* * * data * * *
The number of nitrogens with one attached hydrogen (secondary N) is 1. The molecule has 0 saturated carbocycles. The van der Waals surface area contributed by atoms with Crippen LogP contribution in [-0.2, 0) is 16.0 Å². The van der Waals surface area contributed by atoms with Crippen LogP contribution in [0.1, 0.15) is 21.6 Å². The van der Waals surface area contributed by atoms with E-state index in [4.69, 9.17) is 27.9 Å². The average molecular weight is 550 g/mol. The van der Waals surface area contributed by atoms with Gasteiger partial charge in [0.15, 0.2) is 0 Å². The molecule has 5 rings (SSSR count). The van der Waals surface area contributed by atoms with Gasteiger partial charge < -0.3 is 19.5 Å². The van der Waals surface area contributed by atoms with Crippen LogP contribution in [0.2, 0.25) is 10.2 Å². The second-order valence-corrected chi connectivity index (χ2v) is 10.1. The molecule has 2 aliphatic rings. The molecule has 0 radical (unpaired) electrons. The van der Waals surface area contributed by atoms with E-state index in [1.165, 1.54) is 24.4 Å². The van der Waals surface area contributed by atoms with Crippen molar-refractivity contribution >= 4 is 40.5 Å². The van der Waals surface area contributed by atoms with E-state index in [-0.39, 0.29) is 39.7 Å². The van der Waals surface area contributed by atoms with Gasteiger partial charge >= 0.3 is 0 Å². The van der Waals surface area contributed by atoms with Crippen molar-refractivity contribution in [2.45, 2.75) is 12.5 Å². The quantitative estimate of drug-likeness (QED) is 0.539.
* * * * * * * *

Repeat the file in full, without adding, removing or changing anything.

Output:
The number of nitrogens with one attached hydrogen (secondary N) is 1. The molecule has 0 saturated carbocycles. The van der Waals surface area contributed by atoms with Crippen LogP contribution in [-0.2, 0) is 16.0 Å². The van der Waals surface area contributed by atoms with Crippen LogP contribution in [0.1, 0.15) is 21.6 Å². The van der Waals surface area contributed by atoms with E-state index in [4.69, 9.17) is 27.9 Å². The average molecular weight is 550 g/mol. The van der Waals surface area contributed by atoms with Gasteiger partial charge in [0.15, 0.2) is 0 Å². The molecule has 5 rings (SSSR count). The van der Waals surface area contributed by atoms with Gasteiger partial charge < -0.3 is 19.5 Å². The van der Waals surface area contributed by atoms with Crippen LogP contribution in [0.2, 0.25) is 10.2 Å². The second-order valence-corrected chi connectivity index (χ2v) is 10.1. The molecule has 2 aliphatic rings. The molecule has 0 radical (unpaired) electrons. The van der Waals surface area contributed by atoms with E-state index in [1.165, 1.54) is 24.4 Å². The van der Waals surface area contributed by atoms with Crippen molar-refractivity contribution >= 4 is 40.5 Å². The van der Waals surface area contributed by atoms with E-state index in [-0.39, 0.29) is 39.7 Å². The van der Waals surface area contributed by atoms with Gasteiger partial charge >= 0.3 is 0 Å². The van der Waals surface area contributed by atoms with Crippen molar-refractivity contribution in [2.45, 2.75) is 12.5 Å². The quantitative estimate of drug-likeness (QED) is 0.539.